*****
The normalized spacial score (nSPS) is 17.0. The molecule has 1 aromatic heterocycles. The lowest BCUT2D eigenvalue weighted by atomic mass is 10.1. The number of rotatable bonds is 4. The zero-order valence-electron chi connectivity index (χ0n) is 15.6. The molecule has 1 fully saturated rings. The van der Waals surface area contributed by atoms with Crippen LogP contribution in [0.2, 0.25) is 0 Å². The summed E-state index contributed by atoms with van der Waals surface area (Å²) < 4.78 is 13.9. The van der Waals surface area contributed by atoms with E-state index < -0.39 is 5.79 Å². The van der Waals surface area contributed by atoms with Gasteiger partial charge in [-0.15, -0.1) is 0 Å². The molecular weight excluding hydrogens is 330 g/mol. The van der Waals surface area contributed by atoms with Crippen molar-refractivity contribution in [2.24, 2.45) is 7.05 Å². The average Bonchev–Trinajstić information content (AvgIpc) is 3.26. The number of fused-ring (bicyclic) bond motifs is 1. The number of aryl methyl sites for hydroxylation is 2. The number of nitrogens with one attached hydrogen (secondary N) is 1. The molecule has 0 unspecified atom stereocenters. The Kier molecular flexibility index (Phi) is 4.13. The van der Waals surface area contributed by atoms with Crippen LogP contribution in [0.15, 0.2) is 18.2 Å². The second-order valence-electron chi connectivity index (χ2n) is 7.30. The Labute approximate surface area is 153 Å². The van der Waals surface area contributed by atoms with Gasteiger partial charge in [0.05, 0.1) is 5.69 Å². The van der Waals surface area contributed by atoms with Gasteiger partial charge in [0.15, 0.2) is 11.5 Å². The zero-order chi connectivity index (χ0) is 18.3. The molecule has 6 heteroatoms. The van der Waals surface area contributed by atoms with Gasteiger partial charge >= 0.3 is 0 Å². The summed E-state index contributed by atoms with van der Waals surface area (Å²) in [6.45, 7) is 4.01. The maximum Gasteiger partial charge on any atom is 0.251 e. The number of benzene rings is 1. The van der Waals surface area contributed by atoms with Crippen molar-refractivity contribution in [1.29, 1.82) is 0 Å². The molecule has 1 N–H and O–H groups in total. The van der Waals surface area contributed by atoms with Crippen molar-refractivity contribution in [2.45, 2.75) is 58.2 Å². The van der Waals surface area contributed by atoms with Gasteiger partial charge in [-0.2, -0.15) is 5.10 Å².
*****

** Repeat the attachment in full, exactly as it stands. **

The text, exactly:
The normalized spacial score (nSPS) is 17.0. The molecule has 1 aromatic heterocycles. The lowest BCUT2D eigenvalue weighted by atomic mass is 10.1. The number of rotatable bonds is 4. The zero-order valence-electron chi connectivity index (χ0n) is 15.6. The molecule has 1 fully saturated rings. The van der Waals surface area contributed by atoms with Crippen LogP contribution in [0.2, 0.25) is 0 Å². The summed E-state index contributed by atoms with van der Waals surface area (Å²) < 4.78 is 13.9. The van der Waals surface area contributed by atoms with E-state index < -0.39 is 5.79 Å². The van der Waals surface area contributed by atoms with Gasteiger partial charge in [-0.15, -0.1) is 0 Å². The molecular weight excluding hydrogens is 330 g/mol. The van der Waals surface area contributed by atoms with Crippen molar-refractivity contribution in [2.24, 2.45) is 7.05 Å². The average Bonchev–Trinajstić information content (AvgIpc) is 3.26. The number of fused-ring (bicyclic) bond motifs is 1. The number of aryl methyl sites for hydroxylation is 2. The number of nitrogens with one attached hydrogen (secondary N) is 1. The molecule has 0 unspecified atom stereocenters. The Kier molecular flexibility index (Phi) is 4.13. The van der Waals surface area contributed by atoms with Crippen LogP contribution in [0.15, 0.2) is 18.2 Å². The second-order valence-electron chi connectivity index (χ2n) is 7.30. The Labute approximate surface area is 153 Å². The van der Waals surface area contributed by atoms with Gasteiger partial charge in [0.05, 0.1) is 5.69 Å². The van der Waals surface area contributed by atoms with Gasteiger partial charge in [0.15, 0.2) is 11.5 Å². The zero-order chi connectivity index (χ0) is 18.3. The molecule has 6 heteroatoms. The van der Waals surface area contributed by atoms with Gasteiger partial charge >= 0.3 is 0 Å². The summed E-state index contributed by atoms with van der Waals surface area (Å²) in [6.45, 7) is 4.01. The maximum Gasteiger partial charge on any atom is 0.251 e. The number of benzene rings is 1. The van der Waals surface area contributed by atoms with Crippen molar-refractivity contribution in [1.29, 1.82) is 0 Å². The molecule has 1 N–H and O–H groups in total. The van der Waals surface area contributed by atoms with Crippen molar-refractivity contribution in [2.45, 2.75) is 58.2 Å². The van der Waals surface area contributed by atoms with Gasteiger partial charge in [-0.2, -0.15) is 5.10 Å².